Post traumatic stress disorder (PTSD) is a prevalent anxiety disorder marked by behavioral, physiologic, and hormonal alterations. Significant impairment across several domains of functioning is common. Recently, there has been increased interest and research utilizing functional magnetic resonance imaging (fMRI) to examine specific brain activation (or deactivation) in subjects with PTSD. Though recent studies have confirmed differences in various areas of brain function between PTSD and healthy controls, only one study has examined if effective psychological intervention may also modify brain functions. The goal of the proposed K23 Career Development Award is twofold. First, to provide the candidate, Steven E. Bruce, Ph.D., with additional training in neuroimaging methodology and analysis to become a leader in neuroimaging clinical trials. Second, the proposal will examine the neural correlates of PTSD symptom reduction in individuals with PTSD. Specifically, we propose to examine neuroimaging data from 30 participants with PTSD at two points, before and after completion of cognitive processing therapy (CPT), a highly effective, 12-session cognitive behavioral treatment for PTSD. An additional 30 healthy control participants will be recruited and used as a comparison group. Neuroimaging data will focus on amygdala and prefrontal cortex activity, and these regions will be compared after cognitive behavioral therapy. Specifically, we hypothesize that participants who respond to treatment compared to those who do not respond, will differ in amygdala and prefrontal cortex activity. We also hypothesize that these differences between responders and non-responders will be evident prior to treatment. That is, we hypothesize that patterns of activation at baseline will predict response to treatment. Significant changes in brain activity as a result of successful treatment could have profound implications for the development and refinement of psychological treatments for PTSD. Similarly, predicting treatment outcome from baseline neuroimaging will enable clinicians to further personalize treatment approaches to maximize potential outcomes for individuals suffering from PTSD.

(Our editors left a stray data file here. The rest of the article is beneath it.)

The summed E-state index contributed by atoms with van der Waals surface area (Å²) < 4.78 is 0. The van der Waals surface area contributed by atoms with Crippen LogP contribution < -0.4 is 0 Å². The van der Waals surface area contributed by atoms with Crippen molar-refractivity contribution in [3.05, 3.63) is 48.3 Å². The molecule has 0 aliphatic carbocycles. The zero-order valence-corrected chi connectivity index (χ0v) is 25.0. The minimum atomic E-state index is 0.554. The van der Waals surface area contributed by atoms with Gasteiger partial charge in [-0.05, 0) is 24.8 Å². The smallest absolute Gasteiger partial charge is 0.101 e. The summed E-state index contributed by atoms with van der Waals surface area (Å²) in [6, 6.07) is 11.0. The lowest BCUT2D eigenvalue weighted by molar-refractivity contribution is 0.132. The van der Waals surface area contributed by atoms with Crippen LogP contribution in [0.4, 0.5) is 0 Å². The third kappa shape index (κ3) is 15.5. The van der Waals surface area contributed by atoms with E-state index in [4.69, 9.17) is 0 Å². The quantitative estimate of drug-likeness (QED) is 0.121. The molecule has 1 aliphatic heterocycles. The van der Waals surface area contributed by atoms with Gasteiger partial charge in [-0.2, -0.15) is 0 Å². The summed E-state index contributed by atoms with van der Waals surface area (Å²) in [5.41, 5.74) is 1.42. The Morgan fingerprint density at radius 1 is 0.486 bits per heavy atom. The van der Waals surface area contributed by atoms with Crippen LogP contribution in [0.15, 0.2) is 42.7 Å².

Public Health Relevance

This Career Development Award will provide the applicant with additional training in neuroimaging methodology and analysis in order to conduct independent neuroimaging clinical trials for PTSD. The study component of this proposal will utilize neuroimaging to examine the effects of cognitive behavioral treatment outcome on participants with PTSD. A second innovation is that the proposed study will be one of the first to examine and identify neural predictors of treatment outcome in participants with PTSD. Significant changes in brain activity and volume as a result of successful treatment could have profound implications for the development and refinement of psychological treatments for PTSD. Similarly, predicting treatment outcome from baseline neuroimaging will enable clinicians to further individualize treatment approaches to maximize potential outcomes for individuals suffering from PTSD.

Agency
National Institute of Health (NIH)
Institute
National Institute of Mental Health (NIMH)
Type
Mentored Patient-Oriented Research Career Development Award (K23)
Project #
5K23MH090366-03
Application #
8367830
Study Section
Biobehavioral Mechanisms of Emotion, Stress and Health Study Section (MESH)
Program Officer
Chavez, Mark
Project Start
2010-12-01
Project End
2015-11-30
Budget Start
2012-12-01
Budget End
2013-11-30
Support Year
3
Fiscal Year
2013
Total Cost
$166,733
Indirect Cost
$12,351
Name
University of Missouri-St. Louis
Department
Psychology
Type
Schools of Arts and Sciences
DUNS #
804883825
City
Saint Louis
State
MO
Country
United States
Zip Code
63121